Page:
We had the good fortune of connecting with molei wright and we’ve shared our conversation below.

Hi Molei, what role has risk played in your life or career?                                My relationship with risk taking has changed dramatically since my accident. Before my accident; I wouldn’t consider myself as much of a risk-taker. I mean, I had gone skydiving but that’s because two of my best girlfriends sprung it on me and didn’t give me a chance to talk myself out of it. (They called me and said “what are you doing right now. Cool, well you’re coming skydiving with us!”) But aside from that I had a steady job where I hit my required 80 dials a day selling mutual funds. I walked to work (because I don’t like the uncertainty of other people’s driving skills) and I made sure to lock my doors. I played by the rules; I am a rule-follower. (If there was a sign warning passerby of wet floors, I would walk the extra steps around to avoid the possibility of falling)
Now, after the accident, I like to say I’m still a rule follower but I’m more risk-tolerant. I was in a bad car accident that left me in a coma for three months after. When I did, finally, wake up I had to relearn everything. (seriously, I couldn’t breathe on my own, sit up on my own let alone walk and I couldn’t talk) My rehab consisted of teaching me how to do just about everything again and with that came lots of strict rules. Rules like: no getting out of bed without a nurse or if anyone wanted to take me out of the room they had to be “transfer-trained”. (A nurse would teach them how to transfer me from my bed to a wheelchair. They also taught them signs to look for if I happened to have a stroke while I was out of bed.)
It’s like once I awoke from the coma I was treated like I was fragile, crystal stemware that couldn’t afford anymore wear and tear. This is where my risk tolerance took birth. It’s not like I was seeking risk but I definitely didn’t have a risk aversion. In order to learn to swallow again it meant I had to practice swallowing my morning meds rather than using my tube in my stomach. Sure, I would cough and choke at times but I knew that was a risk I needed to take if I ever wanted to eat using my mouth again. Learning to walk: I had to risk the uncertainty that my legs would balance me and not result in a potentially traumatic fall. Driving: it’s a risk we all take every day but now after the accident and relearning to drive it’s a risk that’s much harder to overlook. Even smaller things I still take risks, like regaining my social life back and making friends. My self-confidence has definitely taken a hit after my traumatic brain injury especially being in a wheelchair for ~1.5 years. Everywhere I went I could feel people trying not to stare at me. It got so bad that I just wanted to stay in and away from the public. It was years before I finally realized a solitary life is just not possible. I was a 31 year old that found herself having to make friends again. (Making friends as an adult is very hard) 5+ years after my accident, I’m going on my first girl-trip for a friends bachelorette. It’s going to be a group of 7 or 8 girls going and I only know the bride. I’ve prepared myself not to be able to do everything since I’m disabled, but before, that was a risk that would scare me out of the possibility. Now, it’s a risk I’m willing to take.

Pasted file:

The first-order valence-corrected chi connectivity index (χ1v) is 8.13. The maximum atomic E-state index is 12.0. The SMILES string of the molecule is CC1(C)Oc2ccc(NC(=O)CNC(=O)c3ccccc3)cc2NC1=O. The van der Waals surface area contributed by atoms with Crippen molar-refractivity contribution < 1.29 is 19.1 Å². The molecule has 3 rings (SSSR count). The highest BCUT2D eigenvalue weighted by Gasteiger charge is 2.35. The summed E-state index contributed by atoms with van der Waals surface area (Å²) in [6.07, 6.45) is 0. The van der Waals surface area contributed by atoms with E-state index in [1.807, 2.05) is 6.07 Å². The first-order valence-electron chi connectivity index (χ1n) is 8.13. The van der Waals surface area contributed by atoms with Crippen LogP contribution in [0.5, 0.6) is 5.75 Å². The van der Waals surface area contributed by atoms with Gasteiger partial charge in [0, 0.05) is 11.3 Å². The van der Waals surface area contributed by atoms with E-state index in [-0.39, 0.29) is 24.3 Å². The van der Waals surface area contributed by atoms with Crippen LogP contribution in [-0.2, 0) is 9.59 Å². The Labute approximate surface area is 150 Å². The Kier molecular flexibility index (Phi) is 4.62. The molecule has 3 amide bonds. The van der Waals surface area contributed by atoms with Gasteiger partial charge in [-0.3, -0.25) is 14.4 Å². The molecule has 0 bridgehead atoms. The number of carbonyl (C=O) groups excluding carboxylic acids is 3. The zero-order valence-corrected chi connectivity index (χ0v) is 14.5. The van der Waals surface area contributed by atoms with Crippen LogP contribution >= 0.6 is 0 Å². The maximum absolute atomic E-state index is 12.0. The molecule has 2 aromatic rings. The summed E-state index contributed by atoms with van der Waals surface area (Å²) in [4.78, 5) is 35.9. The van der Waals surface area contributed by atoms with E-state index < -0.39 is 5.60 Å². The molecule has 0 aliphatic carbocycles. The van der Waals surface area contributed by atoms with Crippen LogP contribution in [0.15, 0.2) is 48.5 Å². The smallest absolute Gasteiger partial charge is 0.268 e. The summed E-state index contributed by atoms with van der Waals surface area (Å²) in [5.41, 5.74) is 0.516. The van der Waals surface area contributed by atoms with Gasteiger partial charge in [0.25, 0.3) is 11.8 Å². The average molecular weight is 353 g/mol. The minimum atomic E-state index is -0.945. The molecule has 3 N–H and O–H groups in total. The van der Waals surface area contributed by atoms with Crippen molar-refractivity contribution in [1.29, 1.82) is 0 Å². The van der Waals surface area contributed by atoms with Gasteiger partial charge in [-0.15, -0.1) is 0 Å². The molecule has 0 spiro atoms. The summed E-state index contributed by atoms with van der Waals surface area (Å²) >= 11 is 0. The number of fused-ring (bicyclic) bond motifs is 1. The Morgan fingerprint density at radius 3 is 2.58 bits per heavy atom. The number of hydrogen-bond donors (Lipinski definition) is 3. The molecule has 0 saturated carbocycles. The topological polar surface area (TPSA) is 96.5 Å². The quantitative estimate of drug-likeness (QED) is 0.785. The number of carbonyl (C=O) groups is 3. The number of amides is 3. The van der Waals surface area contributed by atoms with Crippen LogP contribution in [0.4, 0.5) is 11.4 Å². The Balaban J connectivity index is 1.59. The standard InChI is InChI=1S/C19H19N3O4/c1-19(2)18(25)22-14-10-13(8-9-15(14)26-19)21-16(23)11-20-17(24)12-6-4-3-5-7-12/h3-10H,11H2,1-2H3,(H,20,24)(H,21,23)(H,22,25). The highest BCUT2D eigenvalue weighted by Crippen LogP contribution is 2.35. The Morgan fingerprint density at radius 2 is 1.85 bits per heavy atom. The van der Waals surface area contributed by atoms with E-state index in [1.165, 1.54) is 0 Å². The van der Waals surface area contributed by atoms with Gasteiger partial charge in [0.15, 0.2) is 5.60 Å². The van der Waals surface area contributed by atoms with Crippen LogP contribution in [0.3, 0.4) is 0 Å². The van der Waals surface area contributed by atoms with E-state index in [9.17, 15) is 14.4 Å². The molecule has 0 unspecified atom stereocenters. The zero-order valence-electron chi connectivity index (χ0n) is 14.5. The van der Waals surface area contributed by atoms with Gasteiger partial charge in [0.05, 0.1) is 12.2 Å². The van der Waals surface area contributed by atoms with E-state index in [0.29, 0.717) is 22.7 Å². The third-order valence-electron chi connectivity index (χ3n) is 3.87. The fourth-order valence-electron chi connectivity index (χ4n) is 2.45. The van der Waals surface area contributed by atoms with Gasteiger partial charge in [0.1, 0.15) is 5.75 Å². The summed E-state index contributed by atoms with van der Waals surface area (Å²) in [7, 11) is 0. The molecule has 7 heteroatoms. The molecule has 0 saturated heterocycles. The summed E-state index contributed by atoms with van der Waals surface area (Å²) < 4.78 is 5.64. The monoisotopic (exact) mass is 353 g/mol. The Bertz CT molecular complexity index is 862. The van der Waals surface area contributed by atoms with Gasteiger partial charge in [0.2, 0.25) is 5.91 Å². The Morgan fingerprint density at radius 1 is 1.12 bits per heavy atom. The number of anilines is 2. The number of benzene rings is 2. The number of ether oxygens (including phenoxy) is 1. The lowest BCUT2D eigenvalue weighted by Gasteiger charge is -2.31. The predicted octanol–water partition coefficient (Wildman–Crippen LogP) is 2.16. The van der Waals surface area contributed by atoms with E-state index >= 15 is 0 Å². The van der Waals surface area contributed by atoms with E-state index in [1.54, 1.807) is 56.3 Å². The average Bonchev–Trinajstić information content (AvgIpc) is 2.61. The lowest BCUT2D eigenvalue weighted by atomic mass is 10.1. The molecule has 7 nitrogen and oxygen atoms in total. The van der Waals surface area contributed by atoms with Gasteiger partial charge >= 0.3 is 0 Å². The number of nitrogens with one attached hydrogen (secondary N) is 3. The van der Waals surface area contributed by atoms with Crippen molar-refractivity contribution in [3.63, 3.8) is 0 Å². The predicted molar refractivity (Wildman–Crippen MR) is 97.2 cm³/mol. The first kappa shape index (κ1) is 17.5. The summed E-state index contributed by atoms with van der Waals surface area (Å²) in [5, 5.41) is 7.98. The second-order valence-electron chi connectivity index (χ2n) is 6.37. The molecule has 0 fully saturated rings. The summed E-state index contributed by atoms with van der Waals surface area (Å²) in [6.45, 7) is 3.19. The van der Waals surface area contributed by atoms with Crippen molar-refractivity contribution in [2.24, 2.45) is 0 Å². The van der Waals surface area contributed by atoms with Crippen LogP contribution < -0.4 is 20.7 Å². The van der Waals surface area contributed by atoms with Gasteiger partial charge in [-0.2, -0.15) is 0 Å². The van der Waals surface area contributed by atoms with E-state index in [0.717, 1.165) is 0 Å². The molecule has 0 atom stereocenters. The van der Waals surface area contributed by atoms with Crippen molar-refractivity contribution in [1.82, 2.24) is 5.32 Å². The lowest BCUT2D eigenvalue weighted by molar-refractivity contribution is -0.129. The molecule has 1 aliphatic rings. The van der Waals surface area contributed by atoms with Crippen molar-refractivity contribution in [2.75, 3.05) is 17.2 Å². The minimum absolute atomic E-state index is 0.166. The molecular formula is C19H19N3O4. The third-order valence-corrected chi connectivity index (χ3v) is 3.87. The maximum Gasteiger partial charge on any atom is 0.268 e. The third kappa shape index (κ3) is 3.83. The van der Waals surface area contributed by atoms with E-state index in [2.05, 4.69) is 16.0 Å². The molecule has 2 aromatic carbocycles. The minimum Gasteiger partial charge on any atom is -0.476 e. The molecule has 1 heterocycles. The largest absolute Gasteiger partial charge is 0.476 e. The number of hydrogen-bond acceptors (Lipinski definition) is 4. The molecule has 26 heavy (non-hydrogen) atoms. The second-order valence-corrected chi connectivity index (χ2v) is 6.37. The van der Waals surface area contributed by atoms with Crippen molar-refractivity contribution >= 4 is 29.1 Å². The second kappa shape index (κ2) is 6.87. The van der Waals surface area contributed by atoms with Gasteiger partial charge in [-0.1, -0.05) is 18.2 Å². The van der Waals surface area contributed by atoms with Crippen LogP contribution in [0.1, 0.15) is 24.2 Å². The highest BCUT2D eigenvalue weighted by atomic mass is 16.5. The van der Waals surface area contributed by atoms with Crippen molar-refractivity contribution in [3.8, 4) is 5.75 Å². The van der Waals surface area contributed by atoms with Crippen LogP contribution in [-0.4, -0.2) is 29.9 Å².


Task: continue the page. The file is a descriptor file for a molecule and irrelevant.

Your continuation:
Risks involve uncertainty. Without uncertainty they’re called guarantees. The only thing guaranteed in not taking risks is missing out on opportunities, plus, you can always learn from them. If the risk you take turns out to be a mistake, learn from it and never make that mistake again.

Can you open up a bit about your work and career? We’re big fans and we’d love for our community to learn more about your work.
I decided to write a book telling about my accident and the unfortunate events that have happened since but through it all I still remain positive and hopeful.. I stress how this trauma has been the catalyst for so many great things in my life; I’ve found a new passion in life and have gained a better grasp on what I value. More importantly, I’ve gained the art of being present. I live for right now. I’ve realized tomorrow is never guaranteed; Why wait to live for tomorrow when you can live today?

Any places to eat or things to do that you can share with our readers? If they have a friend visiting town, what are some spots they could take them to?
(I’m going to write it as if COVID wasn’t an issue) I’d make sure we get to see a show at the Buell Theatre and also see a band at Red Rocks (preferably a blue grass show). I’d make sure we hit up Sassafras’ or Lucille’s for a nice boozy brunch and then we could spend the day at Wash Park. At some point I’d want to make the trip down to Southern Colorado, Durango specifically, and spend the day walking around pretending we belong with the locals of the small, mountain town. At some point we’d make the 8 hr drive back to Denver and catch a sporting event depending on the season. (Let’s hope the Broncos are winning….our latest Super bowl appearance I was in a coma)

Shoutout is all about shouting out others who you feel deserve additional recognition and exposure. Who would you like to shoutout?
My family and friends and my boyfriend, Jeremy deserve all the credit. I’m only as good as my support system. They showed support in the obvious ways (like making sure I had food/water/shelter) but also by giving me new ways to find meaning in my life. (like introducing me to tutoring kids, or speaking to the children about the importance of grit)

Instagram: www.instagram.com/mols214

Facebook: www.facebook.com/MoleiWright

Nominate Someone: ShoutoutColorado is built on recommendations and shoutouts from the community; it’s how we uncover hidden gems, so if you or someone you know deserves recognition please let us know here.